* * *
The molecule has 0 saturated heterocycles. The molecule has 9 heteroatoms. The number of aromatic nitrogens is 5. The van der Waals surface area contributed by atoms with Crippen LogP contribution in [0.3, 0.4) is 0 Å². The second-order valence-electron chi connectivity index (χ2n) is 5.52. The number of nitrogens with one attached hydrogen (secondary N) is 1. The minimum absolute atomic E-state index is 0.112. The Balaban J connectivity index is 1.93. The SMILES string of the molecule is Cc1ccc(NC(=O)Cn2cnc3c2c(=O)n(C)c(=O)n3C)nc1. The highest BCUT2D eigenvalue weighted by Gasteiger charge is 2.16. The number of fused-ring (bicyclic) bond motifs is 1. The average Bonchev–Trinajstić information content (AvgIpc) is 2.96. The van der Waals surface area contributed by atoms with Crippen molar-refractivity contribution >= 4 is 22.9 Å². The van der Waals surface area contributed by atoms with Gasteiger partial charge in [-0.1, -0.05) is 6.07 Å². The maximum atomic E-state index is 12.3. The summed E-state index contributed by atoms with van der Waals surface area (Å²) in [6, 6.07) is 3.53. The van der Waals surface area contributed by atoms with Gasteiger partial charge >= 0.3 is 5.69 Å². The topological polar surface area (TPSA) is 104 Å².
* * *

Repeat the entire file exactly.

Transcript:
The molecule has 0 saturated heterocycles. The molecule has 9 heteroatoms. The number of aromatic nitrogens is 5. The van der Waals surface area contributed by atoms with Crippen LogP contribution in [0.3, 0.4) is 0 Å². The second-order valence-electron chi connectivity index (χ2n) is 5.52. The number of nitrogens with one attached hydrogen (secondary N) is 1. The minimum absolute atomic E-state index is 0.112. The Balaban J connectivity index is 1.93. The SMILES string of the molecule is Cc1ccc(NC(=O)Cn2cnc3c2c(=O)n(C)c(=O)n3C)nc1. The highest BCUT2D eigenvalue weighted by Gasteiger charge is 2.16. The number of fused-ring (bicyclic) bond motifs is 1. The average Bonchev–Trinajstić information content (AvgIpc) is 2.96. The van der Waals surface area contributed by atoms with Crippen molar-refractivity contribution >= 4 is 22.9 Å². The van der Waals surface area contributed by atoms with Gasteiger partial charge in [-0.1, -0.05) is 6.07 Å². The maximum atomic E-state index is 12.3. The summed E-state index contributed by atoms with van der Waals surface area (Å²) in [6, 6.07) is 3.53. The van der Waals surface area contributed by atoms with Gasteiger partial charge >= 0.3 is 5.69 Å². The topological polar surface area (TPSA) is 104 Å².